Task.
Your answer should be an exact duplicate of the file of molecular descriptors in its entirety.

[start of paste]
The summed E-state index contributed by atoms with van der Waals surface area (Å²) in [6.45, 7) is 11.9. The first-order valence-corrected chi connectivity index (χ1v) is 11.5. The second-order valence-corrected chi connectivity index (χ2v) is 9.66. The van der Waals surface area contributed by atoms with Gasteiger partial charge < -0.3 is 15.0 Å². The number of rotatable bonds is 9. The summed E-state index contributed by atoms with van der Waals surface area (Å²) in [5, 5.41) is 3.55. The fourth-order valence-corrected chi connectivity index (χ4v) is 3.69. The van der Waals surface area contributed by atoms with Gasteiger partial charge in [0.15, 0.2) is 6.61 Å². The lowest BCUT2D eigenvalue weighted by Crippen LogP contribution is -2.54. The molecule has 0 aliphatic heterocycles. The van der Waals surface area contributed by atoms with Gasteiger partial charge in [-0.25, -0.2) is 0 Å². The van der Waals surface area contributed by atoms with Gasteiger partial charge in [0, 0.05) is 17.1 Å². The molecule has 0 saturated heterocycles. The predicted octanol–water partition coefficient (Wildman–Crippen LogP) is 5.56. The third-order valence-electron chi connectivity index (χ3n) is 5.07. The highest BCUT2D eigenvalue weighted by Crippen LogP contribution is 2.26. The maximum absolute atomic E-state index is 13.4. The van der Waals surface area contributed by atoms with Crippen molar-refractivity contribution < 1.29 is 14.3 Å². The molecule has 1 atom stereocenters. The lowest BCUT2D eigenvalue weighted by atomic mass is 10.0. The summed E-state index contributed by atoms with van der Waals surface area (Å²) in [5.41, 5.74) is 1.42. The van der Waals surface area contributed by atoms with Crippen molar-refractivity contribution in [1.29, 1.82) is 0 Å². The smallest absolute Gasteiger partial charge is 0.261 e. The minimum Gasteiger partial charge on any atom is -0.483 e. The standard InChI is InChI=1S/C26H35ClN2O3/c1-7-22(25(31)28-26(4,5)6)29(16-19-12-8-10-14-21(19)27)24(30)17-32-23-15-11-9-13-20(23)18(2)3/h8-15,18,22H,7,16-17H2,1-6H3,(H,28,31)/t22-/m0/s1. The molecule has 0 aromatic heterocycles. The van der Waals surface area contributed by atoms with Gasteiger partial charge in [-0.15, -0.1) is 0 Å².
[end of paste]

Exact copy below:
The summed E-state index contributed by atoms with van der Waals surface area (Å²) in [6.45, 7) is 11.9. The first-order valence-corrected chi connectivity index (χ1v) is 11.5. The second-order valence-corrected chi connectivity index (χ2v) is 9.66. The van der Waals surface area contributed by atoms with Gasteiger partial charge < -0.3 is 15.0 Å². The number of rotatable bonds is 9. The summed E-state index contributed by atoms with van der Waals surface area (Å²) in [5, 5.41) is 3.55. The fourth-order valence-corrected chi connectivity index (χ4v) is 3.69. The van der Waals surface area contributed by atoms with Gasteiger partial charge in [0.15, 0.2) is 6.61 Å². The lowest BCUT2D eigenvalue weighted by Crippen LogP contribution is -2.54. The molecule has 0 aliphatic heterocycles. The van der Waals surface area contributed by atoms with Gasteiger partial charge in [-0.25, -0.2) is 0 Å². The van der Waals surface area contributed by atoms with Gasteiger partial charge in [0, 0.05) is 17.1 Å². The molecule has 0 saturated heterocycles. The predicted octanol–water partition coefficient (Wildman–Crippen LogP) is 5.56. The third-order valence-electron chi connectivity index (χ3n) is 5.07. The highest BCUT2D eigenvalue weighted by Crippen LogP contribution is 2.26. The maximum absolute atomic E-state index is 13.4. The van der Waals surface area contributed by atoms with Crippen molar-refractivity contribution < 1.29 is 14.3 Å². The molecule has 1 atom stereocenters. The lowest BCUT2D eigenvalue weighted by atomic mass is 10.0. The summed E-state index contributed by atoms with van der Waals surface area (Å²) in [5.41, 5.74) is 1.42. The van der Waals surface area contributed by atoms with Crippen molar-refractivity contribution in [1.29, 1.82) is 0 Å². The smallest absolute Gasteiger partial charge is 0.261 e. The minimum Gasteiger partial charge on any atom is -0.483 e. The standard InChI is InChI=1S/C26H35ClN2O3/c1-7-22(25(31)28-26(4,5)6)29(16-19-12-8-10-14-21(19)27)24(30)17-32-23-15-11-9-13-20(23)18(2)3/h8-15,18,22H,7,16-17H2,1-6H3,(H,28,31)/t22-/m0/s1. The molecule has 0 aromatic heterocycles. The van der Waals surface area contributed by atoms with Gasteiger partial charge in [-0.15, -0.1) is 0 Å².